Patients and vulnerable girls and women have access to several NHS options for the treatment and management of PCOS. Through the website, women can understand the symptoms of the disease and seek medical intervention. Further, Electronic Heath Records maintained through Obamacare, assist patients in seeking medical help. This is because the medical histories of these patients are documented, which aid physicians in screening such individuals for PCOD (Allahbadia & Agrawal, 2015).
The NHS and the WHO offer almost similar strategies, for providing awareness and guidance of the vulnerable group of individuals. This helps in early detection of signs and symptoms of PCOD. Such guidelines recommend physical examination, Pap smear test, pelvic exams, blood tests, and ultrasonography. Such interventions help in early diagnosis of PCOD, which aids in early therapeutic interventions (Allahbadia & Agrawal, 2015).
These bodies advise patients to use birth control pills, which reduces the production of androgen and occurrence of acne. Moreover, the NHS and WHO endorses lifestyle modifications as a major intervention strategy for prevention and alleviation of PCOD. Individuals are recommended to consume less sugar, tubers, and regular incorporation of physical activity in their daily lifestyle. They are also encouraged to maintain a healthy food habit (Harris & Francis-Cheung, 2015).
Implications on Nursing and Nursing Research
Individuals who are associated in the care of woman, suffering from associated PCOD, should take measures in alleviating the apprehensions and risks of PCOD. Nurses should opt for patient-centric approach in reducing the mood changes and anxiety related to apprehensions regarding symptoms of PCOD. Moreover, nursing research should be carried out to understand the exact care needs of patients with PCOD. Research should be carried out with different nursing approaches that may help to reduce the episodes of depression and anxiety associated with PCOD (Cassina et al., 2014).
Discussion and Conclusion
Polycystic ovary syndrome (PCOS) or polycystic ovary disease (PCOD) is a set of symptoms which affects females across different age groups. The prevalence of PCOD is a global concern, as because PCOD affects individuals across different individuals regardless of race, ethnicity or religion. Women are worried regarding their symptoms associated with PCOD. Often the symptoms of PCOD are neglected and under estimated by different individuals (Cassina et al., 2014). Management of PCOD imposes treatment challenges in physicians all across the world. This is because there are no treatment specifications for PCOD. Management of PCOD pivots around alleviation of symptoms of PCOD. Surgical removal of cysts may be employed in reducing the number of cysts (Cassina et al., 2014).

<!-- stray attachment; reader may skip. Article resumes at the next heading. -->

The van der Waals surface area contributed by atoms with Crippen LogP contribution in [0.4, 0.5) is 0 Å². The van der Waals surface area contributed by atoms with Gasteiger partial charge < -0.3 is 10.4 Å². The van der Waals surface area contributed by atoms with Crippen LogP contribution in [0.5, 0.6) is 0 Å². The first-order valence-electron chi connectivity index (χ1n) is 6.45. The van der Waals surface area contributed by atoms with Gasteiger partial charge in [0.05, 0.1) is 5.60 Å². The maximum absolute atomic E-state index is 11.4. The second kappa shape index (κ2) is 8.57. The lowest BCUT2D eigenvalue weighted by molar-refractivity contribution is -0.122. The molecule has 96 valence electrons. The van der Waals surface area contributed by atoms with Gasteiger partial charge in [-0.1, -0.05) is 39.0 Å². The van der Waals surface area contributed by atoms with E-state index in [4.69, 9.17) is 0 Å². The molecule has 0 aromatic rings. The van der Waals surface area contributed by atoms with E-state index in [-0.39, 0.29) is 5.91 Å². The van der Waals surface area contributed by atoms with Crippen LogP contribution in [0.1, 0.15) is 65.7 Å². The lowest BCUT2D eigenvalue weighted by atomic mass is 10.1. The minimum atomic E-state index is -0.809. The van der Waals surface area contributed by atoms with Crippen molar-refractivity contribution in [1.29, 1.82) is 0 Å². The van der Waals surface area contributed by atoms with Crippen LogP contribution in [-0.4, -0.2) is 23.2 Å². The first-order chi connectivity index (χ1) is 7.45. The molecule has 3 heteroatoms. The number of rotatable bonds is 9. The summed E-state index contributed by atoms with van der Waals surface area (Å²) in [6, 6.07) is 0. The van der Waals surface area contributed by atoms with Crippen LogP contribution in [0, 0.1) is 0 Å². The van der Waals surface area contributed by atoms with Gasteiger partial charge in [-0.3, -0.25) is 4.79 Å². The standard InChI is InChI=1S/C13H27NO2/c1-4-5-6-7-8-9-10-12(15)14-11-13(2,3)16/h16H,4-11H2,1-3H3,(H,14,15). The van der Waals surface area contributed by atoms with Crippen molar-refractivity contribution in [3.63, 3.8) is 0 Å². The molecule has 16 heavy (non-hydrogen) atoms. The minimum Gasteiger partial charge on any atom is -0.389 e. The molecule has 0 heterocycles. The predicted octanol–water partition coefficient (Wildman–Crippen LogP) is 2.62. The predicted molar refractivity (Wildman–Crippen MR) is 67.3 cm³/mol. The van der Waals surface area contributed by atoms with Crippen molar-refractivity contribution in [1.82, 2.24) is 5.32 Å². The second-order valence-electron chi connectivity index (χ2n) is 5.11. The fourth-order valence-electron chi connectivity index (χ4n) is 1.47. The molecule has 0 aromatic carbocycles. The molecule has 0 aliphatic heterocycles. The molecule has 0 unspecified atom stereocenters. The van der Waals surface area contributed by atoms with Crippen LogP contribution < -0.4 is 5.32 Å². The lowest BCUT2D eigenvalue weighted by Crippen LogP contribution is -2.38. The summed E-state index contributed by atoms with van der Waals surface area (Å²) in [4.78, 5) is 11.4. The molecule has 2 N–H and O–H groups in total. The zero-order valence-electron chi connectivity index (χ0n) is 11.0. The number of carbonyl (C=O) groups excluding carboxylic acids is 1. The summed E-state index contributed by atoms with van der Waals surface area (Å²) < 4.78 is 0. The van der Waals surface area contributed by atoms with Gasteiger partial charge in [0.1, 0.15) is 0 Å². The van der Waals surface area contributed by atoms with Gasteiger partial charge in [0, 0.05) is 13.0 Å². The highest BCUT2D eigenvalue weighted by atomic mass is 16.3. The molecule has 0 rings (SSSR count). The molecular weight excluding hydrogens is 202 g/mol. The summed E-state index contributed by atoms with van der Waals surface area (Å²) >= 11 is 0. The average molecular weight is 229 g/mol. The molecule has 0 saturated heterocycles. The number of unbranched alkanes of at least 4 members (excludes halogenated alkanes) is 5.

Such surgical interventions may increase the probability of regular menstrual cycle or increase the probability of successful pregnancy (Legro et al., 2013). However, lifestyle modifications including routine physical activity and healthy diet plan can reduce the risks of PCOD. Such interventions may bring about positive health outcome in such patients (Legro et al., 2013). This is because reduction in obesity and diabetes will not only alleviate the signs and symptoms of PCOD but may also act to reduce the chances of cardiovascular morbidity and mortality. Research should be carried out in understanding the development and alleviation of metabolic risk factors for PCOD. Proper awareness, routine screening, early interventions and improved lifestyle modifications would help in reducing the symptoms associated with PCOD.
Allahbadia, G., & Agrawal, R. R. (2015). Polycystic Ovary Syndrome. Tunbridge Wells, Kent, UK: Anshan.
Cassina M, Donà M, Di Gianantonio E, Litta P, & Clementi M (2014). “First-trimester exposure to metformin and risk of birth defects: a systematic review and meta-analysis”. Hum. Reprod. Update 20 (5): 656
Diamanti-Kandarakis, E. (2014). Insulin resistance and polycystic ovarian syndrome: Pathogenesis, evaluation, and treatment. Totowa, N.J: Humana Press.
Harris, C., & Carey, A. (2014). PCOS: A Woman’s Guide to Dealing with Polycystic Ovary Syndrome. London: Thorsons.
Legro, RS; Arslanian, SA; Ehrmann, DA; Hoeger, KM; Murad, MH; Pasquali, R; & Welt, CK; Endocrine, Society (2013). “Diagnosis and treatment of polycystic ovary syndrome: an Endocrine Society clinical practice guideline.”.The Journal of clinical endocrinology and metabolism 98 (12), 4565–92